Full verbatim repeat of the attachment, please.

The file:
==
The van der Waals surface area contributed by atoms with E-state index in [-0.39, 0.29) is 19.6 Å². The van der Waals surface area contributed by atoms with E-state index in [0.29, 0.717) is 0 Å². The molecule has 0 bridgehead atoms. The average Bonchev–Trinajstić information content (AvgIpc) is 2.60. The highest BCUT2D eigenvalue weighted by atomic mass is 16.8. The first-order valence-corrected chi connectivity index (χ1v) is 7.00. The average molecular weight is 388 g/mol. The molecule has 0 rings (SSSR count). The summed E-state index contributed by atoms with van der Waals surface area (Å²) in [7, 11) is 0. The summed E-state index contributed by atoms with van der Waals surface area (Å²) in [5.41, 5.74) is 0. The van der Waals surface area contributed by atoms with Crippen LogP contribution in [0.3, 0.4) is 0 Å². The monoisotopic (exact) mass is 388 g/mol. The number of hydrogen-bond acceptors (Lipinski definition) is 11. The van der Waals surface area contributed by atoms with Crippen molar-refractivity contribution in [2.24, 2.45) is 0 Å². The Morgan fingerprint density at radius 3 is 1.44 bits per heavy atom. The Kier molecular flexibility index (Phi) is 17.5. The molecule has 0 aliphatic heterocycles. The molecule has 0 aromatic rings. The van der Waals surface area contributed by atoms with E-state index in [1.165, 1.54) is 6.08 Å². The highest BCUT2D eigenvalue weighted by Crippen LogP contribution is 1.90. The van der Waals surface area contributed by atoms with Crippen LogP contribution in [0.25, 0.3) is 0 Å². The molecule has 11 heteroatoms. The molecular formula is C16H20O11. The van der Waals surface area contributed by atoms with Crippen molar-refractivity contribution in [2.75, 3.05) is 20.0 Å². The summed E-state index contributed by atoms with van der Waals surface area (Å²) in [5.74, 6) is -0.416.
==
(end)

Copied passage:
The van der Waals surface area contributed by atoms with E-state index in [-0.39, 0.29) is 19.6 Å². The van der Waals surface area contributed by atoms with E-state index in [0.29, 0.717) is 0 Å². The molecule has 0 bridgehead atoms. The average Bonchev–Trinajstić information content (AvgIpc) is 2.60. The highest BCUT2D eigenvalue weighted by atomic mass is 16.8. The first-order valence-corrected chi connectivity index (χ1v) is 7.00. The average molecular weight is 388 g/mol. The molecule has 0 rings (SSSR count). The summed E-state index contributed by atoms with van der Waals surface area (Å²) in [7, 11) is 0. The summed E-state index contributed by atoms with van der Waals surface area (Å²) in [5.41, 5.74) is 0. The van der Waals surface area contributed by atoms with Crippen LogP contribution in [0.3, 0.4) is 0 Å². The monoisotopic (exact) mass is 388 g/mol. The number of hydrogen-bond acceptors (Lipinski definition) is 11. The van der Waals surface area contributed by atoms with Crippen molar-refractivity contribution in [2.24, 2.45) is 0 Å². The Morgan fingerprint density at radius 3 is 1.44 bits per heavy atom. The Kier molecular flexibility index (Phi) is 17.5. The molecule has 0 aliphatic heterocycles. The molecule has 0 aromatic rings. The van der Waals surface area contributed by atoms with E-state index in [1.165, 1.54) is 6.08 Å². The highest BCUT2D eigenvalue weighted by Crippen LogP contribution is 1.90. The van der Waals surface area contributed by atoms with Crippen LogP contribution in [0.25, 0.3) is 0 Å². The molecule has 11 heteroatoms. The molecular formula is C16H20O11. The van der Waals surface area contributed by atoms with Crippen molar-refractivity contribution in [2.75, 3.05) is 20.0 Å². The summed E-state index contributed by atoms with van der Waals surface area (Å²) in [5.74, 6) is -0.416.